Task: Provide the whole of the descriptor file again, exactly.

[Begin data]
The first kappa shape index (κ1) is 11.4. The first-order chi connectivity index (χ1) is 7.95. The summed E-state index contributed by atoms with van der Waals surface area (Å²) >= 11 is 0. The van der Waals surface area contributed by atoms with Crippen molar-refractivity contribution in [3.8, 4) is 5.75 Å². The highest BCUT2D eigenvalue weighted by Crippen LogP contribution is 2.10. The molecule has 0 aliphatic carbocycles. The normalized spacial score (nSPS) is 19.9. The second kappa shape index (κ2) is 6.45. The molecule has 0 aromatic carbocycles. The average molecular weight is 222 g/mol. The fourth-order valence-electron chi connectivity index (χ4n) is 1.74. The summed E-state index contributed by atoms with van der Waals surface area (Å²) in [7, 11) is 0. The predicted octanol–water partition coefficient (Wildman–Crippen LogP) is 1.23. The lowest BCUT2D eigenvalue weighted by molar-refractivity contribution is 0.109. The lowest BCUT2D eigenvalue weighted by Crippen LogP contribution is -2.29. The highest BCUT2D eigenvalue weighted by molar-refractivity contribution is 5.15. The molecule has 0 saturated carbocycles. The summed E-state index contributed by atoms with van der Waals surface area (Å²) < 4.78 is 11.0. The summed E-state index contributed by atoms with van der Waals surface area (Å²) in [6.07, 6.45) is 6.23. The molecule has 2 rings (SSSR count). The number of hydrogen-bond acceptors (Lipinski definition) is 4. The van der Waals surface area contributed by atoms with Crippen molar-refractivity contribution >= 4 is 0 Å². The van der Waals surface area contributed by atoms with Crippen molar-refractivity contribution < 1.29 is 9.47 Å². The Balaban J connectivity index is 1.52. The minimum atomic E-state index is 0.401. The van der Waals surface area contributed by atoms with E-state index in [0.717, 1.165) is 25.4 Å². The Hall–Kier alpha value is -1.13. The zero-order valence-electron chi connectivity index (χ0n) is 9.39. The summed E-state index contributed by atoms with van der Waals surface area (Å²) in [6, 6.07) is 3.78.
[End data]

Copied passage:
The first kappa shape index (κ1) is 11.4. The first-order chi connectivity index (χ1) is 7.95. The summed E-state index contributed by atoms with van der Waals surface area (Å²) >= 11 is 0. The van der Waals surface area contributed by atoms with Crippen molar-refractivity contribution in [3.8, 4) is 5.75 Å². The highest BCUT2D eigenvalue weighted by Crippen LogP contribution is 2.10. The molecule has 0 aliphatic carbocycles. The normalized spacial score (nSPS) is 19.9. The second kappa shape index (κ2) is 6.45. The molecule has 0 aromatic carbocycles. The average molecular weight is 222 g/mol. The fourth-order valence-electron chi connectivity index (χ4n) is 1.74. The summed E-state index contributed by atoms with van der Waals surface area (Å²) in [7, 11) is 0. The predicted octanol–water partition coefficient (Wildman–Crippen LogP) is 1.23. The lowest BCUT2D eigenvalue weighted by molar-refractivity contribution is 0.109. The lowest BCUT2D eigenvalue weighted by Crippen LogP contribution is -2.29. The highest BCUT2D eigenvalue weighted by molar-refractivity contribution is 5.15. The molecule has 0 saturated carbocycles. The summed E-state index contributed by atoms with van der Waals surface area (Å²) < 4.78 is 11.0. The summed E-state index contributed by atoms with van der Waals surface area (Å²) in [6.07, 6.45) is 6.23. The molecule has 2 rings (SSSR count). The number of hydrogen-bond acceptors (Lipinski definition) is 4. The van der Waals surface area contributed by atoms with Crippen molar-refractivity contribution >= 4 is 0 Å². The van der Waals surface area contributed by atoms with Crippen molar-refractivity contribution < 1.29 is 9.47 Å². The Balaban J connectivity index is 1.52. The minimum atomic E-state index is 0.401. The van der Waals surface area contributed by atoms with E-state index in [0.717, 1.165) is 25.4 Å². The Hall–Kier alpha value is -1.13. The zero-order valence-electron chi connectivity index (χ0n) is 9.39. The summed E-state index contributed by atoms with van der Waals surface area (Å²) in [6, 6.07) is 3.78.